Defense attorney breaks down what comes next after Rittenhouse’s acquittal

MADISON, Wis. — Now that a jury has acquitted Kyle Rittenhouse of all charges stemming from unrest in Kenosha last summer, there are no post-trial proceedings left in the case, Madison-based defense attorney Jessa Nicholson said Friday.

Nicholson joined Live at Four to break down the next steps and share her thoughts on the verdict.

On the timing

Nicholson said she didn’t think anyone expected the verdict to come when it did and did not expect a verdict on Friday.

While some may have thought the three and a half days of deliberation could have meant the jury was close to hanging, Nicholson did not suspect that would be the case.

On the verdict and proceedings

On the verdict, she said she’s “not entirely surprised” by the jury’s decision.

Nicholson believes ultimately, Rittenhouse’s defense team maintained a stronger case — presenting better evidence and having stronger facts — throughout the trial.

RELATED: Kyle Rittenhouse found not guilty on all counts in Kenosha shootings

When it came to the state’s case, Nicholson said the prosecution made some missteps.

“I think they were very quick to assume everyone viewed this as an issue of obvious homicide,” she said. “I think they neglected to account for some of the sentiment that was there about self-defense, generally. I also didn’t find the way that they presented their video evidence to be persuasive.”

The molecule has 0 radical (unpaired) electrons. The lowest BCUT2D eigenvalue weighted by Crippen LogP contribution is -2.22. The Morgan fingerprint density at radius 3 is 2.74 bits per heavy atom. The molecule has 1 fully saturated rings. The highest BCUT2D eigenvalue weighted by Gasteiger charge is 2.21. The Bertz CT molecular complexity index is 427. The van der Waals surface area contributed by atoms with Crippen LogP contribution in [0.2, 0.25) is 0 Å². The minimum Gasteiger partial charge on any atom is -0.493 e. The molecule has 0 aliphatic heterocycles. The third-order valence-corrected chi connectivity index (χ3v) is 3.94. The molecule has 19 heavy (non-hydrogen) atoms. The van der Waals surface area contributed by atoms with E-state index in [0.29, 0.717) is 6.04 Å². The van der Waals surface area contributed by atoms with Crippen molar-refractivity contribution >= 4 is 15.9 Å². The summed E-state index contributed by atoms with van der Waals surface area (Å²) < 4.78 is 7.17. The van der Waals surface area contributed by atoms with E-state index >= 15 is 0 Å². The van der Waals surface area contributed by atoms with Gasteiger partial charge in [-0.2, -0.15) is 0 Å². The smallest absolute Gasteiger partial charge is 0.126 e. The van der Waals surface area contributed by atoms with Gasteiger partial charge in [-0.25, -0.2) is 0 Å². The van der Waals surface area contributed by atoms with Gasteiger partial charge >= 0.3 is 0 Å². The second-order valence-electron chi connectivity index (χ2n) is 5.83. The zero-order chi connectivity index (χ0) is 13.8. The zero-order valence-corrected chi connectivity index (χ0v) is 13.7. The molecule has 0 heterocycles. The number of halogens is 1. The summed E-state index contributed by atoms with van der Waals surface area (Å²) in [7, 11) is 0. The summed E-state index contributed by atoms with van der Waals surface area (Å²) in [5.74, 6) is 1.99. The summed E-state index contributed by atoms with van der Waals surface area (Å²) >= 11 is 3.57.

The prosecution’s biggest error, she said, was their failure to adequately prepare Gaige Grosskreutz, the surviving witness, for testimony.

“His absolute devastation via cross-examination was really what did it,” she said.

Nicholson also said she hopes the length of time jurors deliberated helps people accept the jury’s decision, adding she felt the jury did its best.

“I know people are upset about this, but a lot of people who are upset didn’t watch the actual trial, and it’s easy to have opinions about things from a 30-second clip you see on the news,” she said. “But this was a lengthy trial with a lot of evidence, and the jury took a long time considering it.”

On having Rittenhouse testify

Rittenhouse’s defense team put him on the stand to testify. Asked whether she would have made a similar decision, she said it’s a difficult call but ultimately would also have had him testify.

“I think different legal experts have different legal opinions,” she said. “I’m a lawyer in the Midwest; so is Mark Richards, so is Corey Chirafisi. Midwestern juries like to hear from defendants. Furthermore, this is a self-defense case; it’s hard to argue an affirmative defense without having the person whose story it is tell it.”

On the next steps

While the state-level criminal case is now closed, there are other avenues for legal action to be taken.

“He might choose to pursue other litigation but in terms of remedies for perceived state abuses or perceived judicial abuses, there are the Office of Lawyer Regulation or the Office of Judicial Conduct and that’s really it,” she said. “It would be a separate proceeding.”

The victims’ families can also file civil suits.

Despite the attention the case has received, Nicholson said she does not expect it to set a precedent

“It’s really, at the end of the day, a homicide case that had an affirmative defense,” she said. “We see those a lot.”

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